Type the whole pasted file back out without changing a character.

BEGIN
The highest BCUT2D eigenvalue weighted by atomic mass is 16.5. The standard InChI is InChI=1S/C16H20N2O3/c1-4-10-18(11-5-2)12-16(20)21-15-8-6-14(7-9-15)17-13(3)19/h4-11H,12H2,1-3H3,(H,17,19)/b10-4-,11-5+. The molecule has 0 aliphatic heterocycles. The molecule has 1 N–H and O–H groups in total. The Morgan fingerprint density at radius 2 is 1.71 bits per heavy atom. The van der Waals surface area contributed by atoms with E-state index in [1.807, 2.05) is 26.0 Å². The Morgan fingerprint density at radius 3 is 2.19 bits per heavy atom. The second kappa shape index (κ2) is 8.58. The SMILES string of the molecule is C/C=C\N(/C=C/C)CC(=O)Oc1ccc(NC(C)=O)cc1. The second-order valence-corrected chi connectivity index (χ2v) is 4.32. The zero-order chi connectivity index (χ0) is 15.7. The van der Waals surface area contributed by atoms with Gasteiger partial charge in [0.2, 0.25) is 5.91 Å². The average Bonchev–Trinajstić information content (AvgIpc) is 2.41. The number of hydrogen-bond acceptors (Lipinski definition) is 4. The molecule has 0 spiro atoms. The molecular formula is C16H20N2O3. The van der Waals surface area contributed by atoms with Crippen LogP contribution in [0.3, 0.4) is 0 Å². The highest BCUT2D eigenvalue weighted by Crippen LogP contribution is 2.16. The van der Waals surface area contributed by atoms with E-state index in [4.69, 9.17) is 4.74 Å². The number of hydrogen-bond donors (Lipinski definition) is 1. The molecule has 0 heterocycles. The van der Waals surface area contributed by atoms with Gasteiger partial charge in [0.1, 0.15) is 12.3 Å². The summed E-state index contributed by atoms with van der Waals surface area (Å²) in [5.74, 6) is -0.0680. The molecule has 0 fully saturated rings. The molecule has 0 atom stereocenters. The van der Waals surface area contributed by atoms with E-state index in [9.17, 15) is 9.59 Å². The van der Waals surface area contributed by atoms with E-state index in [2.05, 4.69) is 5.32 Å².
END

The highest BCUT2D eigenvalue weighted by atomic mass is 16.5. The standard InChI is InChI=1S/C16H20N2O3/c1-4-10-18(11-5-2)12-16(20)21-15-8-6-14(7-9-15)17-13(3)19/h4-11H,12H2,1-3H3,(H,17,19)/b10-4-,11-5+. The molecule has 0 aliphatic heterocycles. The molecule has 1 N–H and O–H groups in total. The Morgan fingerprint density at radius 2 is 1.71 bits per heavy atom. The van der Waals surface area contributed by atoms with E-state index in [1.807, 2.05) is 26.0 Å². The Morgan fingerprint density at radius 3 is 2.19 bits per heavy atom. The second kappa shape index (κ2) is 8.58. The SMILES string of the molecule is C/C=C\N(/C=C/C)CC(=O)Oc1ccc(NC(C)=O)cc1. The second-order valence-corrected chi connectivity index (χ2v) is 4.32. The zero-order chi connectivity index (χ0) is 15.7. The van der Waals surface area contributed by atoms with Gasteiger partial charge in [0.2, 0.25) is 5.91 Å². The average Bonchev–Trinajstić information content (AvgIpc) is 2.41. The number of hydrogen-bond acceptors (Lipinski definition) is 4. The molecule has 0 spiro atoms. The molecular formula is C16H20N2O3. The van der Waals surface area contributed by atoms with Crippen LogP contribution in [0.3, 0.4) is 0 Å². The highest BCUT2D eigenvalue weighted by Crippen LogP contribution is 2.16. The van der Waals surface area contributed by atoms with E-state index in [4.69, 9.17) is 4.74 Å². The number of hydrogen-bond donors (Lipinski definition) is 1. The molecule has 0 heterocycles. The van der Waals surface area contributed by atoms with Gasteiger partial charge in [0.1, 0.15) is 12.3 Å². The summed E-state index contributed by atoms with van der Waals surface area (Å²) in [5.74, 6) is -0.0680. The molecule has 0 fully saturated rings. The molecule has 0 atom stereocenters. The van der Waals surface area contributed by atoms with E-state index in [9.17, 15) is 9.59 Å². The van der Waals surface area contributed by atoms with E-state index in [2.05, 4.69) is 5.32 Å².